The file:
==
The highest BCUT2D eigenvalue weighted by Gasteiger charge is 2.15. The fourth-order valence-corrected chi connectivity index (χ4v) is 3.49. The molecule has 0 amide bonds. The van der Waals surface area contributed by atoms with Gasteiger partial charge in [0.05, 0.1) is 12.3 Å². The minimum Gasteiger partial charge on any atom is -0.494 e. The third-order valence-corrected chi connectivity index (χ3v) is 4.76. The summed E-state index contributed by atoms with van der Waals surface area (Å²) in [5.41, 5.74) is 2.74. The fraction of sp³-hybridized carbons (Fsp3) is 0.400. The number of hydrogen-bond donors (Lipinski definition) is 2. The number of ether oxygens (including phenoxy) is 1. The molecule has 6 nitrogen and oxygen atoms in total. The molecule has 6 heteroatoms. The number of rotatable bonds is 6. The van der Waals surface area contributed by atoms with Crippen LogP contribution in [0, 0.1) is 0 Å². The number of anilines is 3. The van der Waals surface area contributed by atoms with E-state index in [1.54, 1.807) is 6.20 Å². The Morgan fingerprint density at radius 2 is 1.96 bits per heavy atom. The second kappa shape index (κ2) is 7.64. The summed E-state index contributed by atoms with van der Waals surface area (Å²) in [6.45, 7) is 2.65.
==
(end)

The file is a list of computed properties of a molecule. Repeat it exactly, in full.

The highest BCUT2D eigenvalue weighted by Gasteiger charge is 2.15. The fourth-order valence-corrected chi connectivity index (χ4v) is 3.49. The molecule has 0 amide bonds. The van der Waals surface area contributed by atoms with Gasteiger partial charge in [0.05, 0.1) is 12.3 Å². The minimum Gasteiger partial charge on any atom is -0.494 e. The third-order valence-corrected chi connectivity index (χ3v) is 4.76. The summed E-state index contributed by atoms with van der Waals surface area (Å²) in [5.41, 5.74) is 2.74. The fraction of sp³-hybridized carbons (Fsp3) is 0.400. The number of hydrogen-bond donors (Lipinski definition) is 2. The number of ether oxygens (including phenoxy) is 1. The molecule has 6 nitrogen and oxygen atoms in total. The molecule has 6 heteroatoms. The number of rotatable bonds is 6. The van der Waals surface area contributed by atoms with Crippen LogP contribution in [0, 0.1) is 0 Å². The number of anilines is 3. The van der Waals surface area contributed by atoms with E-state index in [1.54, 1.807) is 6.20 Å². The Morgan fingerprint density at radius 2 is 1.96 bits per heavy atom. The second kappa shape index (κ2) is 7.64. The summed E-state index contributed by atoms with van der Waals surface area (Å²) in [6.45, 7) is 2.65.